A review of “The Omen” by Jeanne Aufmuth

 

Stars: ***

Rating: R for extreme bloodshed and violence

Run Time: 1 hour, 50 minutes

 

 

I’m a huge fan of the original “Omen” which debuted thirty years ago and imprinted itself on my psyche with viscous tenacity.

Director John Moore has re-fashioned the 1976 horror classic for a new generation, creating a near shot-for-shot remake that retains spine-chilling impact while utilizing the benefits of modern technology.

Showtime at the Vatican: a dour clergyman delivers a doom-and-gloom prediction a la a flashy slideshow of contemporary disasters including the falling towers of 9/11, the Thailand tsunami and Hurricane Katrina. Satan’s child is on his way so everyone duck and cover.  

Nearby in Rome rising diplomatic star Robert Thorn (Liev Schreiber) suffers the painful news that his son has died in childbirth. Salvation arrives in the form of an obsequious priest who insists that another child has been born that night who has lost his mother. Why not replace one infant with the other and keep the little woman happy?

Anxious to spare wife Kate (Julia Stiles) the gory details Robert agrees to the deception and the child is christened Damien. Onward and upward as Robert rises to the lofty ranks of American Ambassador to England. All is well until Damien’s (Seamus Davey-Fitzpatrick) troubled nanny throws herself off a balcony in the name of her tiny charge.

Which sets off a chain of unsettling events and an impending sense of doom as both Kate and Robert reluctantly acknowledge that their child is the Antichrist and a stout course of Ritalin isn’t going to help. Add to their unease a fawning nanny substitute (Mia Farrow) who seems perversely attached to the little monster and a dogged photographer (David Thewlis) tracking the devil’s scent and you’ve got yourself a tidy little mystery.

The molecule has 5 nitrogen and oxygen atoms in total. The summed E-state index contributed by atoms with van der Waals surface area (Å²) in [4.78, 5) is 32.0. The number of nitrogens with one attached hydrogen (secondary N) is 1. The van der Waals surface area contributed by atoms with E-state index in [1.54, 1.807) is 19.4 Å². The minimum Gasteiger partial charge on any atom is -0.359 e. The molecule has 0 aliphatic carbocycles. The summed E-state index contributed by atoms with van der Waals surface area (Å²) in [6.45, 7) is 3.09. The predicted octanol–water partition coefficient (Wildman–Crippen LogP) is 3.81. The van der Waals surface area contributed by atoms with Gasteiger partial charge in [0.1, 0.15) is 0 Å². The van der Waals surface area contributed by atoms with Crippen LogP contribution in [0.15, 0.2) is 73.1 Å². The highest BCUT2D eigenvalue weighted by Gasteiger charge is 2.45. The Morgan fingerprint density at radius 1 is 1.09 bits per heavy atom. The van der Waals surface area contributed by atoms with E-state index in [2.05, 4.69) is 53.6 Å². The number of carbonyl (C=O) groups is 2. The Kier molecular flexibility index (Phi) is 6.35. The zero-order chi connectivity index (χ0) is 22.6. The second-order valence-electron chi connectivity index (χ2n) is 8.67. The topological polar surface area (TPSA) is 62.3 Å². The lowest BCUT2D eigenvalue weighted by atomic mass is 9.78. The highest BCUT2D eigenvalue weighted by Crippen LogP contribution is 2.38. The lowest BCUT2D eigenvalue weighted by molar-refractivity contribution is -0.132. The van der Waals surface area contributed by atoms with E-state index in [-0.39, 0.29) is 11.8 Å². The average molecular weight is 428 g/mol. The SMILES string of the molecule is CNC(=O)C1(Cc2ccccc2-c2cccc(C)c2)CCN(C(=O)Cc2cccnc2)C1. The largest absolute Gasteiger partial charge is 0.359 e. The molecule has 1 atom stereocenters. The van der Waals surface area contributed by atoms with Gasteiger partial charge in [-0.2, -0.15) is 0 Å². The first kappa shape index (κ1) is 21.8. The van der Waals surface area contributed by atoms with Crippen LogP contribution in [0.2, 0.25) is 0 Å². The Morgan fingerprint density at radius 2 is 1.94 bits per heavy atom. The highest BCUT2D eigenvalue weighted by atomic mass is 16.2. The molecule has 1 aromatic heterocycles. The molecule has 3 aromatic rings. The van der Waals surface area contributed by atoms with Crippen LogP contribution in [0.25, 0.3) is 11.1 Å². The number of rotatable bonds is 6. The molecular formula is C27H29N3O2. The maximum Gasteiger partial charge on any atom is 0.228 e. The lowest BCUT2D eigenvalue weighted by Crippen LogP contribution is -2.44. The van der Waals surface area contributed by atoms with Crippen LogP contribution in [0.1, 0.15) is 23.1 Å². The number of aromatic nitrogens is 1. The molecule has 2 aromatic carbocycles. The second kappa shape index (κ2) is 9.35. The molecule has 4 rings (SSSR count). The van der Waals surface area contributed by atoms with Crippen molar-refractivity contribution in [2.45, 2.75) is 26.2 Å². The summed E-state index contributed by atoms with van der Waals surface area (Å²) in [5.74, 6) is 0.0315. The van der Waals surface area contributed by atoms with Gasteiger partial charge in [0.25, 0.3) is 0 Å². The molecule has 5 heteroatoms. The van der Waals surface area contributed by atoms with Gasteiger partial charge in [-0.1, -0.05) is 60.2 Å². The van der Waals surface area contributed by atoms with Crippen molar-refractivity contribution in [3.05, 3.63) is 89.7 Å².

“Omen” is a faithful re-creation slightly altered to appease a modern audience’s thirst for well-crafted gore. The scares are genuine – twitchy jumps, horrific deaths, the ubiquitous frozen graveyard -- and a handful of twisted dream sequences ratchet up the terror. Coincidence and implausibility are major players (hey, it’s a horror film).

Schreiber commands respect; both he and Stiles play it cool, letting their shock and revulsion unfold gradually. Farrow’s nanny-from-hell is pure campy delight. Fitzpatrick tosses out pre-school death glares with pouty alacrity, not a subtle bone in his little thespian body.

This “Omen” is worth the second effort.